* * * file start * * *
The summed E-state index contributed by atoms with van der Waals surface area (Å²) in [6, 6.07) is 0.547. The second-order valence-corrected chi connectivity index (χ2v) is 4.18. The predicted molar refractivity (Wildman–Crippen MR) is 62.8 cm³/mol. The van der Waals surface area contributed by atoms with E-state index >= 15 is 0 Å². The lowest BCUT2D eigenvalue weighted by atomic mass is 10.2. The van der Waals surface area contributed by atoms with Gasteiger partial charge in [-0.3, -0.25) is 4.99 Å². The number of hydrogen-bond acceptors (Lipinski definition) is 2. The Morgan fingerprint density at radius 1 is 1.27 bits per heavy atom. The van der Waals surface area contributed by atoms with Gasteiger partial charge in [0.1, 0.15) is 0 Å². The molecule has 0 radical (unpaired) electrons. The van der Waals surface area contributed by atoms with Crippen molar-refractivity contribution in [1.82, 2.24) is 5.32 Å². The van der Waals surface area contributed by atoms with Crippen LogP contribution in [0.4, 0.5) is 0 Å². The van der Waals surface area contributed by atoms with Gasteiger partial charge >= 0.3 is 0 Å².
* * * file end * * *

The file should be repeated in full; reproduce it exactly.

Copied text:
The summed E-state index contributed by atoms with van der Waals surface area (Å²) in [6, 6.07) is 0.547. The second-order valence-corrected chi connectivity index (χ2v) is 4.18. The predicted molar refractivity (Wildman–Crippen MR) is 62.8 cm³/mol. The van der Waals surface area contributed by atoms with E-state index >= 15 is 0 Å². The lowest BCUT2D eigenvalue weighted by atomic mass is 10.2. The van der Waals surface area contributed by atoms with Gasteiger partial charge in [-0.3, -0.25) is 4.99 Å². The number of hydrogen-bond acceptors (Lipinski definition) is 2. The Morgan fingerprint density at radius 1 is 1.27 bits per heavy atom. The van der Waals surface area contributed by atoms with Gasteiger partial charge in [0.1, 0.15) is 0 Å². The molecule has 0 radical (unpaired) electrons. The van der Waals surface area contributed by atoms with Crippen molar-refractivity contribution in [1.82, 2.24) is 5.32 Å². The van der Waals surface area contributed by atoms with Crippen LogP contribution in [0.4, 0.5) is 0 Å². The van der Waals surface area contributed by atoms with Gasteiger partial charge >= 0.3 is 0 Å².